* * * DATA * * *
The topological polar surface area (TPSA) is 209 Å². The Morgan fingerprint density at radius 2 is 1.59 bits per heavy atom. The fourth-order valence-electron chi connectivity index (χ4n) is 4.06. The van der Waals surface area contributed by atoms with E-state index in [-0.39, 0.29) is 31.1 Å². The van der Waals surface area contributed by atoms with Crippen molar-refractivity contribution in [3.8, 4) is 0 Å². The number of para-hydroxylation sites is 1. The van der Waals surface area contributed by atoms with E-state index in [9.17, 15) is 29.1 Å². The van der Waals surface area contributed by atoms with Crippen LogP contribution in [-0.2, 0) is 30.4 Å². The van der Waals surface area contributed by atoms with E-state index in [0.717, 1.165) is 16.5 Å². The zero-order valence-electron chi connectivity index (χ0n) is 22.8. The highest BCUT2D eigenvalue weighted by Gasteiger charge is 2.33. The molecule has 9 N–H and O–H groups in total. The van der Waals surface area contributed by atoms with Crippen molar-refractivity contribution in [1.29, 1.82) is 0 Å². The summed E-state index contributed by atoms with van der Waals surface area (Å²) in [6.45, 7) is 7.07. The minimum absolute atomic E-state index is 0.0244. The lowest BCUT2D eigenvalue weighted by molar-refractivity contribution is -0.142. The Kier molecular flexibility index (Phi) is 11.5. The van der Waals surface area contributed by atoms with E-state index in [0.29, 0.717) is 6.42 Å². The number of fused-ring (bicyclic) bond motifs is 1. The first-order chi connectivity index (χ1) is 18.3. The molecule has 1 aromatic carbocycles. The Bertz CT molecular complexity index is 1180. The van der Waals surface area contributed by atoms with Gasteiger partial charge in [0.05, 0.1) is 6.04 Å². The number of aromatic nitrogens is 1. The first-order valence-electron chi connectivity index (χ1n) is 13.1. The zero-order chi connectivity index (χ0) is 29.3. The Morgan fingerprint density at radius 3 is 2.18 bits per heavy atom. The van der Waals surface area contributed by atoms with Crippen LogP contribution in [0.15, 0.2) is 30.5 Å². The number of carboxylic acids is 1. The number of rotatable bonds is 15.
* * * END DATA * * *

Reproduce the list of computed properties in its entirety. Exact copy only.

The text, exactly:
The topological polar surface area (TPSA) is 209 Å². The Morgan fingerprint density at radius 2 is 1.59 bits per heavy atom. The fourth-order valence-electron chi connectivity index (χ4n) is 4.06. The van der Waals surface area contributed by atoms with E-state index in [-0.39, 0.29) is 31.1 Å². The van der Waals surface area contributed by atoms with Crippen molar-refractivity contribution in [3.8, 4) is 0 Å². The number of para-hydroxylation sites is 1. The van der Waals surface area contributed by atoms with E-state index in [9.17, 15) is 29.1 Å². The van der Waals surface area contributed by atoms with Crippen LogP contribution in [-0.2, 0) is 30.4 Å². The van der Waals surface area contributed by atoms with E-state index in [0.717, 1.165) is 16.5 Å². The zero-order valence-electron chi connectivity index (χ0n) is 22.8. The highest BCUT2D eigenvalue weighted by Gasteiger charge is 2.33. The molecule has 9 N–H and O–H groups in total. The van der Waals surface area contributed by atoms with Crippen molar-refractivity contribution in [1.29, 1.82) is 0 Å². The summed E-state index contributed by atoms with van der Waals surface area (Å²) in [6.45, 7) is 7.07. The minimum absolute atomic E-state index is 0.0244. The lowest BCUT2D eigenvalue weighted by molar-refractivity contribution is -0.142. The Kier molecular flexibility index (Phi) is 11.5. The van der Waals surface area contributed by atoms with E-state index in [0.29, 0.717) is 6.42 Å². The number of fused-ring (bicyclic) bond motifs is 1. The first-order chi connectivity index (χ1) is 18.3. The molecule has 1 aromatic carbocycles. The Bertz CT molecular complexity index is 1180. The van der Waals surface area contributed by atoms with Gasteiger partial charge in [0.05, 0.1) is 6.04 Å². The number of aromatic nitrogens is 1. The first-order valence-electron chi connectivity index (χ1n) is 13.1. The zero-order chi connectivity index (χ0) is 29.3. The Morgan fingerprint density at radius 3 is 2.18 bits per heavy atom. The van der Waals surface area contributed by atoms with Crippen LogP contribution in [0.15, 0.2) is 30.5 Å². The number of carboxylic acids is 1. The number of rotatable bonds is 15.